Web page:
View from the Bottom of the George Washington Bridge with Reinout and the Little Red Lighthouse
At Citifield to see the Mets Game with Sam and reinout plus my mom and her Friends

Getting to the topic of training which is constantly on my mind these days.  I am still uncertain on how I will fair in my Ironman.  My head cannot comprehend 2.6 miles of swimming, 112 miles of biking, and 26.2 miles of running straight in less than 17 hours still.  I am headstrong in my decision to compete and give it my best, I am confident in myself but am still at the same time still doubtful of my ability.  I guess time will tell.  I am excited to say I bought a bike....may not have been the best decision for the Ironman as it is a cyclocross bike.  It has the droped handle bars like a road bike, but has y brakes, thinker tires, and a less aggressively geared double front cog.   I won't be setting any speed record on it as other people will have crazy expensive carbon Tri bikes but I am planning ahead for future trips.  I am more of a distance multiday touring fan.  I put 100 miles on the bike in 2 days.  One day I spent riding thought NYC with Reinout and then the second I took my usual commute to work.  You could say I am getting more confident in my riding.  over the month of may I rode a lot as it was bike to work month at work.  I tallied up almost 600 miles on my commute, another 400+ training on off days, and on a 4 and a half day tour I did 500 miles to round out my month plus a day or two with 1500 miles.  After that I figured it would be a good idea to focus on one event less and balance out the last two months of training.  I have started to swim more and am slowly gaining confidence in the pool and my swimming abilities but I will say that trying to swim/train at the bally's pool is pretty miserable.  Maybe some of you will disagree with me because you have seen me running recently but in my opinion I fell off on my running.  March and April I felt super strong on my runs and I was headed in the right direction for building up to a marathon but somewhere along the way I lost focus ans my runs have become shorter and more dispersed, I honestly have not been able to get a longer run in a while let a lone a long run.  I think I can pick it up though.  This week I am trying to get some triple session in, biking to work, running to the gym, swimming, and then running home.  I guess they are little mock Tri's just spread out throughout the day and mixed in with my work schedule.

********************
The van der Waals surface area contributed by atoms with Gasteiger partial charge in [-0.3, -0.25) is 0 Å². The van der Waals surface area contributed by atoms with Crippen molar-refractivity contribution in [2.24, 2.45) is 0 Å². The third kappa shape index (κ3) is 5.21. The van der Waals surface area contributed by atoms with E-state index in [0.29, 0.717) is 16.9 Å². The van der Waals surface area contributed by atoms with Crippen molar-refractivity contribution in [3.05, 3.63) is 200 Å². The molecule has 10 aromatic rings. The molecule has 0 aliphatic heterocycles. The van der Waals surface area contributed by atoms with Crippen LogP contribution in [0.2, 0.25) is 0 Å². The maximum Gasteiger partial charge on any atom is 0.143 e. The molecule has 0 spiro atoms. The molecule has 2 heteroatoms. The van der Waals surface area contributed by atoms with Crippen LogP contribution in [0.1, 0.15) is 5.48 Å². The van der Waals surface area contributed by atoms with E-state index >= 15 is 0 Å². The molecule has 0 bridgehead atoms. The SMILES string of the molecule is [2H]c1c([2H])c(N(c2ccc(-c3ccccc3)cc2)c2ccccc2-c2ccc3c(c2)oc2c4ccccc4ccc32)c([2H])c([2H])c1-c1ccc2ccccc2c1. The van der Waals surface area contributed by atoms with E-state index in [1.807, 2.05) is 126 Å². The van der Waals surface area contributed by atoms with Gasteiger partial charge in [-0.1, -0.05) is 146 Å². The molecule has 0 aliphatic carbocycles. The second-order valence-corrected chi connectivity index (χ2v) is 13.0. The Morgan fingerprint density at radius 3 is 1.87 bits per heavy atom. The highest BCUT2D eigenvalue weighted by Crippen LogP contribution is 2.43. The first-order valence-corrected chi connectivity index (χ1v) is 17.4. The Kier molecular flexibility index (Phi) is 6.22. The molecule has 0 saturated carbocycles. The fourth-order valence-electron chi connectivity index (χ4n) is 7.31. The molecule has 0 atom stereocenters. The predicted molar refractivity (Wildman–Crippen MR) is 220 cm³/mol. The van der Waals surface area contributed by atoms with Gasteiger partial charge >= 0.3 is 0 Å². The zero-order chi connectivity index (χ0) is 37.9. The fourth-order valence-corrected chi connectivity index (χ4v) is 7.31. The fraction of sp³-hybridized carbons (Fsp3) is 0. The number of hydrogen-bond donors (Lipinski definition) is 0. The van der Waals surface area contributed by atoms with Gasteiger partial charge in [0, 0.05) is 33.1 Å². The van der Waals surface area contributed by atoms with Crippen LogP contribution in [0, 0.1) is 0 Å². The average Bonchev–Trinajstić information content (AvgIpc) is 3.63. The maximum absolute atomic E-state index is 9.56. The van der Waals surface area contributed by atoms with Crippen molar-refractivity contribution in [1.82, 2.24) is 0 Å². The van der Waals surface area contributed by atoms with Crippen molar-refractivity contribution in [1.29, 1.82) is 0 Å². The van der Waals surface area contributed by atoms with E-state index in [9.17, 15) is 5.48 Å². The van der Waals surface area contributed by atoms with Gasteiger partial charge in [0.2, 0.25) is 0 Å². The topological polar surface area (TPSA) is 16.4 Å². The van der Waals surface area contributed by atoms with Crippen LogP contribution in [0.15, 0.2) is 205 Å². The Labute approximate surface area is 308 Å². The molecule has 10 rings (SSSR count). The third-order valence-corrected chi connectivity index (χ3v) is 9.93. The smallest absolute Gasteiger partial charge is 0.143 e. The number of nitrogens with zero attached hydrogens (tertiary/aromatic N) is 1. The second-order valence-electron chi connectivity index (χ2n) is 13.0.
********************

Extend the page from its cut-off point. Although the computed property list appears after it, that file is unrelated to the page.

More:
I guess for a month June was pretty good if I think about it, just different.  Training is less satisfying then my past adventures but hopefully will pay off in another 6 weeks!

Saturday, June 23, 2012

Life is like riding a bicycle. To keep your balance you 

must keep moving ~ Albert Einstein

John F. Kennedy bicycle quote

I want to ride my bicycle

I want to ride my bike
I want to ride my bicycle
I want to ride it where I like
~ Queen Bicycle Race, Fat Bottomed Girls

How To Plan A Bike Tour:

The 5 simple steps to Making your tour happen
1). Make The Decision
2). Create A Plan Of Action
3). Do Your Research
4). Create A Budget
5). Plan Out Your Route

It is by riding a bicycle that you learn the contours of a country best, since you have to sweat up the hills and coast down them. Thus you remember them as they actually are, while in a motor car only a high hill impresses you, and you have no such accurate remembrance of country you have driven through as you gain by riding a bicycle. ~ Ernest Hemingway

Check out this blog for some more advice for touring.

Wilderness First Aid

How to help someone who can be saved